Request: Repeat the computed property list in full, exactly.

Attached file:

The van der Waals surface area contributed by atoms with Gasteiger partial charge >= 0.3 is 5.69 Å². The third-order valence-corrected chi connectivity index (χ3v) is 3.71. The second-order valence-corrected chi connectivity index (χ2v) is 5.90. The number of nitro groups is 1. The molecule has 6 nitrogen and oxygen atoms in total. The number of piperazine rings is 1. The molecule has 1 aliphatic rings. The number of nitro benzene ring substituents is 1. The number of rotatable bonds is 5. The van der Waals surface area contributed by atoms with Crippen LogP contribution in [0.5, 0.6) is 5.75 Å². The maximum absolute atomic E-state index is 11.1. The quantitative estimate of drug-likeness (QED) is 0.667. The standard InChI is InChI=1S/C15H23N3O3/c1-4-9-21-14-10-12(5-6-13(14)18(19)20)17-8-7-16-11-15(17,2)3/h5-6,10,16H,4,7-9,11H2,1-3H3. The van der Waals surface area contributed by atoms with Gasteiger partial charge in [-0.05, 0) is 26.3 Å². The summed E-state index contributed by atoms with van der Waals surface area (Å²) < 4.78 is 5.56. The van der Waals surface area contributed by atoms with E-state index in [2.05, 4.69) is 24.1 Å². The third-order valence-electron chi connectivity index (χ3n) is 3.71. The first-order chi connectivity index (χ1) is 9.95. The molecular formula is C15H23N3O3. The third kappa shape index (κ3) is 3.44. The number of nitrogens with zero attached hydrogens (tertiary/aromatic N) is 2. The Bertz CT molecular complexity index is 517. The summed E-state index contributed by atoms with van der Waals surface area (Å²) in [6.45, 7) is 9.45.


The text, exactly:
The van der Waals surface area contributed by atoms with Gasteiger partial charge >= 0.3 is 5.69 Å². The third-order valence-corrected chi connectivity index (χ3v) is 3.71. The second-order valence-corrected chi connectivity index (χ2v) is 5.90. The number of nitro groups is 1. The molecule has 6 nitrogen and oxygen atoms in total. The number of piperazine rings is 1. The molecule has 1 aliphatic rings. The number of nitro benzene ring substituents is 1. The number of rotatable bonds is 5. The van der Waals surface area contributed by atoms with Crippen LogP contribution in [0.5, 0.6) is 5.75 Å². The maximum absolute atomic E-state index is 11.1. The quantitative estimate of drug-likeness (QED) is 0.667. The standard InChI is InChI=1S/C15H23N3O3/c1-4-9-21-14-10-12(5-6-13(14)18(19)20)17-8-7-16-11-15(17,2)3/h5-6,10,16H,4,7-9,11H2,1-3H3. The van der Waals surface area contributed by atoms with Gasteiger partial charge in [-0.05, 0) is 26.3 Å². The summed E-state index contributed by atoms with van der Waals surface area (Å²) < 4.78 is 5.56. The van der Waals surface area contributed by atoms with E-state index in [2.05, 4.69) is 24.1 Å². The third-order valence-electron chi connectivity index (χ3n) is 3.71. The first-order chi connectivity index (χ1) is 9.95. The molecular formula is C15H23N3O3. The third kappa shape index (κ3) is 3.44. The number of nitrogens with zero attached hydrogens (tertiary/aromatic N) is 2. The Bertz CT molecular complexity index is 517. The summed E-state index contributed by atoms with van der Waals surface area (Å²) in [6.45, 7) is 9.45.